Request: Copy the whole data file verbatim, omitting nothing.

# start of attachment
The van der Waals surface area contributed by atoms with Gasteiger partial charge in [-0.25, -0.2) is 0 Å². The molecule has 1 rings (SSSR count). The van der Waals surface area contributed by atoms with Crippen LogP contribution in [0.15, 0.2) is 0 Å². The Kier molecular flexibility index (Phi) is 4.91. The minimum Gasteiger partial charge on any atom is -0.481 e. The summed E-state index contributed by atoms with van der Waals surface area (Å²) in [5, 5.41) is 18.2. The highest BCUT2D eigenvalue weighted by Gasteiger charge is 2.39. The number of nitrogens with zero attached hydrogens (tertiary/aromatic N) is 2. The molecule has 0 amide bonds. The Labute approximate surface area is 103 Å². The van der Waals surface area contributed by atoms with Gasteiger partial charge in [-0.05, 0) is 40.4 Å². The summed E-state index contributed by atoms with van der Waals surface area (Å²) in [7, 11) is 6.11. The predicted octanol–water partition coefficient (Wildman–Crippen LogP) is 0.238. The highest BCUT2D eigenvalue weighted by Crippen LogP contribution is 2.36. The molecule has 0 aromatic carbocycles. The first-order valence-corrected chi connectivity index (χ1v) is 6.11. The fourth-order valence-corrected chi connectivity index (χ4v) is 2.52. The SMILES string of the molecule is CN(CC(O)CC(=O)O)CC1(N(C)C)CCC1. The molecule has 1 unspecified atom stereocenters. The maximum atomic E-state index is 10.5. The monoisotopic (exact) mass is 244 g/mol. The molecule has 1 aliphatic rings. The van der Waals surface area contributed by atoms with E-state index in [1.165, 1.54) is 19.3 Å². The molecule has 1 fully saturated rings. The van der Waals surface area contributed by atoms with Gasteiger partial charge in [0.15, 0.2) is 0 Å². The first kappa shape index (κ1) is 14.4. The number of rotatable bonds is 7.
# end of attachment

The van der Waals surface area contributed by atoms with Gasteiger partial charge in [-0.25, -0.2) is 0 Å². The molecule has 1 rings (SSSR count). The van der Waals surface area contributed by atoms with Crippen LogP contribution in [0.15, 0.2) is 0 Å². The Kier molecular flexibility index (Phi) is 4.91. The minimum Gasteiger partial charge on any atom is -0.481 e. The summed E-state index contributed by atoms with van der Waals surface area (Å²) in [5, 5.41) is 18.2. The highest BCUT2D eigenvalue weighted by Gasteiger charge is 2.39. The number of nitrogens with zero attached hydrogens (tertiary/aromatic N) is 2. The molecule has 0 amide bonds. The Labute approximate surface area is 103 Å². The van der Waals surface area contributed by atoms with Gasteiger partial charge in [-0.05, 0) is 40.4 Å². The summed E-state index contributed by atoms with van der Waals surface area (Å²) in [7, 11) is 6.11. The predicted octanol–water partition coefficient (Wildman–Crippen LogP) is 0.238. The highest BCUT2D eigenvalue weighted by Crippen LogP contribution is 2.36. The molecule has 0 aromatic carbocycles. The first-order valence-corrected chi connectivity index (χ1v) is 6.11. The fourth-order valence-corrected chi connectivity index (χ4v) is 2.52. The SMILES string of the molecule is CN(CC(O)CC(=O)O)CC1(N(C)C)CCC1. The molecule has 1 unspecified atom stereocenters. The maximum atomic E-state index is 10.5. The monoisotopic (exact) mass is 244 g/mol. The molecule has 1 aliphatic rings. The van der Waals surface area contributed by atoms with E-state index in [1.165, 1.54) is 19.3 Å². The molecule has 1 fully saturated rings. The van der Waals surface area contributed by atoms with Gasteiger partial charge in [0.15, 0.2) is 0 Å². The first kappa shape index (κ1) is 14.4. The number of rotatable bonds is 7.